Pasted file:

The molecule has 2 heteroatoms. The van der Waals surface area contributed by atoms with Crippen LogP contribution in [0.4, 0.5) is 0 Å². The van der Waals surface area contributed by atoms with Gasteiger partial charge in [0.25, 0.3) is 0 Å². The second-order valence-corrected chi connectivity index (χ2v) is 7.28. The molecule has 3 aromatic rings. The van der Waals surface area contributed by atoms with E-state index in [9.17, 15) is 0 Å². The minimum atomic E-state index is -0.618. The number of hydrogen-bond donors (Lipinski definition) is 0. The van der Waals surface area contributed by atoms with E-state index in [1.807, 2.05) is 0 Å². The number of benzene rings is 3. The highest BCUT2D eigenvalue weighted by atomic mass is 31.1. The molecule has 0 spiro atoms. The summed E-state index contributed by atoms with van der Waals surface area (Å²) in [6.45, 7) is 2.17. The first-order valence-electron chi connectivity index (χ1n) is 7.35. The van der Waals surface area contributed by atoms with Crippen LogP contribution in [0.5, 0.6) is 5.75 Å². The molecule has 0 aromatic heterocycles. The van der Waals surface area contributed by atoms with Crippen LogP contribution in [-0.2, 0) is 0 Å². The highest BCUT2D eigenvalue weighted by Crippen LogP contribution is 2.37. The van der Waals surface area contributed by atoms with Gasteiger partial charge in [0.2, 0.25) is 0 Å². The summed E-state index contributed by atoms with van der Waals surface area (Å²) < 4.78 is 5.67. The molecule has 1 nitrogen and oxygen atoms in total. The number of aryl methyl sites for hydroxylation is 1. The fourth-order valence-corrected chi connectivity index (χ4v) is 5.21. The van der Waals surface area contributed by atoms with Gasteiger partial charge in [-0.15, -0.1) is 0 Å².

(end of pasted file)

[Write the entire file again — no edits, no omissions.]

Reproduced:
The molecule has 2 heteroatoms. The van der Waals surface area contributed by atoms with Crippen LogP contribution in [0.4, 0.5) is 0 Å². The van der Waals surface area contributed by atoms with Gasteiger partial charge in [0.25, 0.3) is 0 Å². The second-order valence-corrected chi connectivity index (χ2v) is 7.28. The molecule has 3 aromatic rings. The van der Waals surface area contributed by atoms with E-state index in [9.17, 15) is 0 Å². The minimum atomic E-state index is -0.618. The number of hydrogen-bond donors (Lipinski definition) is 0. The van der Waals surface area contributed by atoms with E-state index in [1.807, 2.05) is 0 Å². The number of benzene rings is 3. The highest BCUT2D eigenvalue weighted by atomic mass is 31.1. The molecule has 0 spiro atoms. The summed E-state index contributed by atoms with van der Waals surface area (Å²) in [6.45, 7) is 2.17. The first-order valence-electron chi connectivity index (χ1n) is 7.35. The van der Waals surface area contributed by atoms with Crippen LogP contribution in [0.5, 0.6) is 5.75 Å². The molecule has 0 aromatic heterocycles. The van der Waals surface area contributed by atoms with Crippen LogP contribution in [-0.2, 0) is 0 Å². The highest BCUT2D eigenvalue weighted by Crippen LogP contribution is 2.37. The van der Waals surface area contributed by atoms with Gasteiger partial charge in [0.2, 0.25) is 0 Å². The summed E-state index contributed by atoms with van der Waals surface area (Å²) < 4.78 is 5.67. The molecule has 1 nitrogen and oxygen atoms in total. The number of aryl methyl sites for hydroxylation is 1. The fourth-order valence-corrected chi connectivity index (χ4v) is 5.21. The van der Waals surface area contributed by atoms with Gasteiger partial charge in [-0.15, -0.1) is 0 Å².